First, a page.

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Foreign players in Indian Retail - When & How will the wait end?

September' 2012 marked the opening of Indian retail sector to foreign players with government of India announcing upto 51% foreign stake in local ventures. The approval provided by government is however, guarded by stiff investment restrictions and mandatory local sourcing guidelines. Even post the passing by of more than four months since, the Government is yet to receive a proposal from any of the global majors to mark their entry in Indian arena.

 

But are the government laid guidelines the only roadblocks hindering free flow of foreign players? A deeper analysis into Indian customer's mindset brings out interesting consumer behavior patterns.

 

A typical Indian customer is heavily dependent on "Convenient" local mom and pop stores (Kirana) on account of the

  • Personalization of services - the familiar Kirana owner would be aware of consumer's preferences, requirements in terms of brand & ordering frequency.
  • Local credit facility offered by the stores
  • Flexibility in terms of conditions for product exchanges & returns is immense and can't be matched by organized sector.

It is for these advantages catered by mom- pop stores that the sole survivors in Organized retail are price- point players like Big Bazaar, Star Bazaar, etc. Other Players which are non-price-point players  have been faced with losses which is depicted by the fact that many of these chains have had to shut down their stores.

A little market research and insight into the positioning of the key retail players which can mark the true onset of FDI in India, the factor which stands out as the key deciding factor in MNC's India entry is:

Right Local partner:

    • The local partner should be the one which has the correct understanding of the pulse of Indian consumer, their needs & purchase behavior.
    • The local partner should be familiar with local market rules, regulations & should have expertise in warding off the key challenges Indian market offers (Red- tapeism & Supply chain weaknesses)

Its only after the finding of the Right local partner that the below mentioned factors would come into the picture. Of course the below mentioned areas would be efficiently handled in liaison with these partners.

G-Localization:

The much used internationalization concept can't be adapted in a better manner here than anywhere else. It is of prime importance that the global giants realize the difference in Indian consumer psyche whereby there are fundamental differences from the western strata. The concept of deep freezing, ready to eat meals, selling of fizzy drinks in crates are still limited in terms of adoption. It's thus, of prime importance that the product reinvention is done post a detailed market research.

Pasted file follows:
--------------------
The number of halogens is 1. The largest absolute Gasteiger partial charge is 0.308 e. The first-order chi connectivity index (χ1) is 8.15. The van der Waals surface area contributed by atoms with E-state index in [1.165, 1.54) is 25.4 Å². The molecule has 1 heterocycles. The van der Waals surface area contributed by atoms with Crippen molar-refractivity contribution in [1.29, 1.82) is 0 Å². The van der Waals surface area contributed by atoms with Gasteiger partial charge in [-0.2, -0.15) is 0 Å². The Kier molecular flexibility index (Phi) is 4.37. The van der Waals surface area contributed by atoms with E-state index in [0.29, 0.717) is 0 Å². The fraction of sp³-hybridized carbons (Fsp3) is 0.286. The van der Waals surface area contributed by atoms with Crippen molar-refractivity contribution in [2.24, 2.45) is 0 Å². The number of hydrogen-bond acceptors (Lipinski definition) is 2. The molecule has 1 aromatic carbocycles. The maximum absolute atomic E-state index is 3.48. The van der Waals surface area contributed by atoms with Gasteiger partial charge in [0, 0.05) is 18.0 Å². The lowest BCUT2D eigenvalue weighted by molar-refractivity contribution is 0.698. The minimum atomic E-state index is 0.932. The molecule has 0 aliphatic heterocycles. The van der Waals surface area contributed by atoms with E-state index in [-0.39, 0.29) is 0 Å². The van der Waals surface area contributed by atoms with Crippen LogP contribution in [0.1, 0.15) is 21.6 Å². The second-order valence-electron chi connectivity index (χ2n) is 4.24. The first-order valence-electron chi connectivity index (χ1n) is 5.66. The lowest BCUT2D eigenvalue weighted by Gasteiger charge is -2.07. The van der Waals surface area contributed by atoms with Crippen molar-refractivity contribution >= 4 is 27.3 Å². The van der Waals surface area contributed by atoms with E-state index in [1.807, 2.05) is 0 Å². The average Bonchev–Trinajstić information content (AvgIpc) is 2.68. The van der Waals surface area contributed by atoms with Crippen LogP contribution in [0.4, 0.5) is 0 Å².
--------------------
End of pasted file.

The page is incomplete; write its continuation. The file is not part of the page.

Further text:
Brand recall and Store placements:

While all the three biggies mentioned above are extremely popular with Indian educated elite class (thanks to their exposure to global markets), this might not be sufficient to entice the major business driving chunk. Further, stores such as Wal-Mart operate as destination stores. The physical distance of the stores from the buying population/ city hot-spots and brand familiarity has to be directly proportional. Without some unique positioning & attractive propositioning, destination store model wouldn't be a success in India.

Human resource retention:

Staff retention in Indian retail sector is another challenge global retailers would have to combat with to effectively penetrate India.


It is only after the foreign players have a well drafted plans addressing all these issues that We the common Indian consumer can finally see the opening of FDI in Indian retail in the truest sense.   


Comments

Hi Nidhi,
Agreed with your view points, All the Major Global players would come with a well-planned strategy to address the issues mentioned. Hence they are coming in collaboration with the local players as partners to understand the nuances of the business operations and use their local expertise in India.


True Inder. India partners can help them understand Indian markets better. However, even the government policy (only 51% FDI) is forcing them to find an Indian partner.

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